Most people find remembering birthdays a pain, even in one’s personal life.  Imagine trying to remember every client’s!  With an automated email, you can surprise your customer with a personal note that appears to be genuine, authentic, and “on time.”  This is just another way to connect with your customers so they feel heard.

Now that you know what emails you’ll need to run a successful freelancer business, you’ll need to know how to set it up.  There are two essential parts of a successful automation setup.  One, triggers.  Two, segments.  The two work in tandem to successfully work for you while you’re sleeping.


An email trigger is an event that causes the email to go out.  
You may want to send a specific email when:
  • A lead form is filled out
  • An estimate is created
  • A payment is processed
  • You’ve reached or passed a project date
  • A project is created or has a status change
  • A contract is signed or sent
  • A contact has an anniversary or birthday
  • An invoice status is changed
Using Bloom you can automate a specific response to these triggers based on:
  • The contact’s specific specialty (i.e. a wedding, maternity, or newborn photoshoot for a photographer)
  • The status of the lead (if he/she is still a prospect or has been converted to a client)
  • A specific lead tag – a way of labelling customers (i.e. leads met at trade show, project type, etc.)
  • The lead source (automatically separating if you received the lead from your website, Instagram, messenger, or a link) 
  • The date the lead/project was created
  • The project status (in progress or completed)
  • Whether the invoice has been paid
Successful triggers often have three parts; an action, a condition, and a time of execution.  If this seems confusing, here are a couple workflow examples to break it down:
Example A : You want to send an immediate welcome email when someone fills out a form specifically from your website
  • Trigger Part 1 (Action): The client fills out your form
  • Trigger Part 2 (Condition): The form was filled out specifically on your website (not somewhere else)
  • Trigger Part 3 (Time): Immediately 
  • Response: Email sent based on these two specifications
Example B : You want to send an email to leads you met at the ABC Conference downtown.
  • Trigger Part 1 (Action): Lead tag entered (i.e. ABC)
  • Trigger Part 2 (Condition): Lead tag matches ABC
  • Trigger Part 3 (Time): Email will be sent after 2 weeks of ABC tag has been entered into lead’s contact
  • Response: Successful & timely email to prospects from that event
Once you understand the basics of email automation, you will start to get the hang of it.  We recommend that you plan out your automations on a scratch paper or google doc before you start to implement them into Bloom.  You can copy paste this sequence and replicate it for every interaction before you start to input your email automations:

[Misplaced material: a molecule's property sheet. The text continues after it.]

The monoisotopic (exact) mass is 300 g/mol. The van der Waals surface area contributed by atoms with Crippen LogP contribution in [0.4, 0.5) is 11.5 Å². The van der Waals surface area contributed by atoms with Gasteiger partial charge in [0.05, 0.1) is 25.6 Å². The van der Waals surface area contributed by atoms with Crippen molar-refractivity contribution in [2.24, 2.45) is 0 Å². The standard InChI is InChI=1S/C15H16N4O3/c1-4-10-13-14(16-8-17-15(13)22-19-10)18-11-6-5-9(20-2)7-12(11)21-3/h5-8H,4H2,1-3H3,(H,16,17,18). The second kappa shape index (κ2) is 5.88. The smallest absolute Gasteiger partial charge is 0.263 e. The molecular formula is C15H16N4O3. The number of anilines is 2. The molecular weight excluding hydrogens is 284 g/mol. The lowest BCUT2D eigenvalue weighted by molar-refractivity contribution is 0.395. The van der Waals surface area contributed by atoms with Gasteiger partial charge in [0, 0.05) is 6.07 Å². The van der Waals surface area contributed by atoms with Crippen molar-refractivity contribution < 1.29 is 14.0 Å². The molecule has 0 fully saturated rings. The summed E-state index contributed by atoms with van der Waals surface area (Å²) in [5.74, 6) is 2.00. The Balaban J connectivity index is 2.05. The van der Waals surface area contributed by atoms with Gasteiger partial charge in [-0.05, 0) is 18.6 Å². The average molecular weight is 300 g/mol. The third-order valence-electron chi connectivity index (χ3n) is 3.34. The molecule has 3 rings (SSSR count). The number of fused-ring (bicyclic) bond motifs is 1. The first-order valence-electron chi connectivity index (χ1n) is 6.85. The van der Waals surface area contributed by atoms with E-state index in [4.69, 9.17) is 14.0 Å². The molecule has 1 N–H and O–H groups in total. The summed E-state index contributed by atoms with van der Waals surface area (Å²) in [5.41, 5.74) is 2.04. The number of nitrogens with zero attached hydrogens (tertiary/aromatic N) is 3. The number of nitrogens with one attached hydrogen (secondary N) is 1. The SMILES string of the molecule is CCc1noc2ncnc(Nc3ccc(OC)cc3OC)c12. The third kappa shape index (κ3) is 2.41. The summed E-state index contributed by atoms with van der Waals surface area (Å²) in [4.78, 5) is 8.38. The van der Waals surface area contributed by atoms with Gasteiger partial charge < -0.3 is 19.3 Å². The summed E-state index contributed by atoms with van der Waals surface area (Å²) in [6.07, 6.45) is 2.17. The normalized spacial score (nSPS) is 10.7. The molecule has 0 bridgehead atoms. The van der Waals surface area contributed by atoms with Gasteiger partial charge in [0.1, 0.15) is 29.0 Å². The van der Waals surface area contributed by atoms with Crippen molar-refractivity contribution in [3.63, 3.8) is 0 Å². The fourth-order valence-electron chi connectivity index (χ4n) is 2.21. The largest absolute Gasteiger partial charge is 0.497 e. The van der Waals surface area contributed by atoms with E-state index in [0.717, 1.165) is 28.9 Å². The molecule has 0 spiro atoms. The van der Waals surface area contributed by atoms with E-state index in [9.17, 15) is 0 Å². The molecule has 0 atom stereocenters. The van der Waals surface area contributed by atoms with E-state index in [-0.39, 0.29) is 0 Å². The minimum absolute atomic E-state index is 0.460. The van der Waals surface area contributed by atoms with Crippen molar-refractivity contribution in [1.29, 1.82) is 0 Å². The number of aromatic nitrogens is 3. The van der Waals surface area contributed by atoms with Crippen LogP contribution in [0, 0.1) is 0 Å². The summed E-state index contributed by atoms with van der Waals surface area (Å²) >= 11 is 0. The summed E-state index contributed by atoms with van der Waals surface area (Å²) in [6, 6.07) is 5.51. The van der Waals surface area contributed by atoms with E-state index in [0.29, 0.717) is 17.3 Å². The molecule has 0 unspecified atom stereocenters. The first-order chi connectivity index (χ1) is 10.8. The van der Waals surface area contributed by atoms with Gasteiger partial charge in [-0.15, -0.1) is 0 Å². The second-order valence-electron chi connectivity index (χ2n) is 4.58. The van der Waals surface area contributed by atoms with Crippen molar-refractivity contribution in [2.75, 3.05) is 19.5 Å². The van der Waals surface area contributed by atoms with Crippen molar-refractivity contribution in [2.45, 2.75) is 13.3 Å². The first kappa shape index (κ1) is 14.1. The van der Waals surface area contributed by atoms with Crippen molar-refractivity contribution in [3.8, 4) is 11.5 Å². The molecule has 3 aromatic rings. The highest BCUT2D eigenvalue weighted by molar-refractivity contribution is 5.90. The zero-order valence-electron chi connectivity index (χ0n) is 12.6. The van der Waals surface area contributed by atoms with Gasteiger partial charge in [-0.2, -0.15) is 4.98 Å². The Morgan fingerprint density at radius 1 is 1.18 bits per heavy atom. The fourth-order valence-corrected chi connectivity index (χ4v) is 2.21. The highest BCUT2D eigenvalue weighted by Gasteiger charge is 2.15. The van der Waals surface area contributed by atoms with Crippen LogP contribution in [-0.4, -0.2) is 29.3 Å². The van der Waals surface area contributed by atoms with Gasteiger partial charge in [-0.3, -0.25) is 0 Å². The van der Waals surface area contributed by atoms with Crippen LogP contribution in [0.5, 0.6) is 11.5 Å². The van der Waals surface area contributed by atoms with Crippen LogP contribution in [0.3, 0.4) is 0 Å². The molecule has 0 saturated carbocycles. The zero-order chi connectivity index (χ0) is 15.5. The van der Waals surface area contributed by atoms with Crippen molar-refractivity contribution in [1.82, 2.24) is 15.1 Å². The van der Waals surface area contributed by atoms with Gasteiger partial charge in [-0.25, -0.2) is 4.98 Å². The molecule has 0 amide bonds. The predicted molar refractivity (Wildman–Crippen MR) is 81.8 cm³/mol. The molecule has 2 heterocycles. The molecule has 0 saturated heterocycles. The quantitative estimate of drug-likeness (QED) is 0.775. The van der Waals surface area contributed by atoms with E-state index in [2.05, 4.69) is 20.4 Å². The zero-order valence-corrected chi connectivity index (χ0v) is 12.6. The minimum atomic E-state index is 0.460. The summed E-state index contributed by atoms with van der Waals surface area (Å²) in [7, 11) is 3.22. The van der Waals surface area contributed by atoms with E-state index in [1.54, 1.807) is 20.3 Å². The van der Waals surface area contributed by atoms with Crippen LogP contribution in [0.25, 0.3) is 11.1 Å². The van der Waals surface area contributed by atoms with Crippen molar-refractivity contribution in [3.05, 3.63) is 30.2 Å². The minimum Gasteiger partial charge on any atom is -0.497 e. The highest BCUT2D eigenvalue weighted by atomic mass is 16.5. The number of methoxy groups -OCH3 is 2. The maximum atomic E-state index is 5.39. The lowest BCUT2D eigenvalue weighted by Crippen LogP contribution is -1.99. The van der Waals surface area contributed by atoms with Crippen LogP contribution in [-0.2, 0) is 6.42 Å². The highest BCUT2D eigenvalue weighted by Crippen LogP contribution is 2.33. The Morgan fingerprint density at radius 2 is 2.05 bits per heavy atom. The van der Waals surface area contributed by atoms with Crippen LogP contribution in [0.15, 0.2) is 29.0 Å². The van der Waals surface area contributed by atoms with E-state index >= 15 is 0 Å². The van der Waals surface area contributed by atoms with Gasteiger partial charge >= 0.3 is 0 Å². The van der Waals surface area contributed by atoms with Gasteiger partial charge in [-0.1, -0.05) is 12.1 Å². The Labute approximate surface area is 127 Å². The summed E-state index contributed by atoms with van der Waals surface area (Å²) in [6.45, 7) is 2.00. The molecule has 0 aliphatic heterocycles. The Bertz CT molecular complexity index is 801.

Email #1: 

A : Who is this email sent to?
B : What is this email about? 
C : When should this email go out?
D : Under what condition will this email be sent out? (Circle)
  • Payment Processed
  • Project Date
  • Project Status Change
  • Contract Signed
  • Lead form filled out
  • Contact Anniversary/Birthday
  • Invoice Status Changed
  • Estimate Created
E : What will this email say? (Write here and then create a template in Bloom)
If you still need help setting up automations with Bloom, you can schedule a Zoom call with a member on our team.  Sign up for a free 14 day trial of Bloom.


Though segmenting is not a necessary function of successful email automation, it is a great perk.  Why would you send a general email if you could send something specific to the needs of the receiver? 
You can segment by:
  • Demographics (age, sex, marital status, occupation, income, etc)
  • Behaviors (actions, timing, usage rate, loyalty)
  • Geography (location)
  • Stage of the Business Cycle (potential lead, new customer, returning client)
  • Various Product/Service Type
Segmenting your clients with tags is a great way to market, but it’s also a great way to reach the specific needs of each customer and send a unique solution, providing optimal value in your client communications.  In Bloom, you can add multiple tags to your clients’ profiles in order to segment their individual needs.  
Here are some examples of tags to help segment your customers in Bloom:
With the combination of triggers and segments, you can create a successful business workflow that uses email automation to streamline the process.  Start your free trial with Bloom and create a seamless email sequence to elevate your customer communication and grow your freelancer business.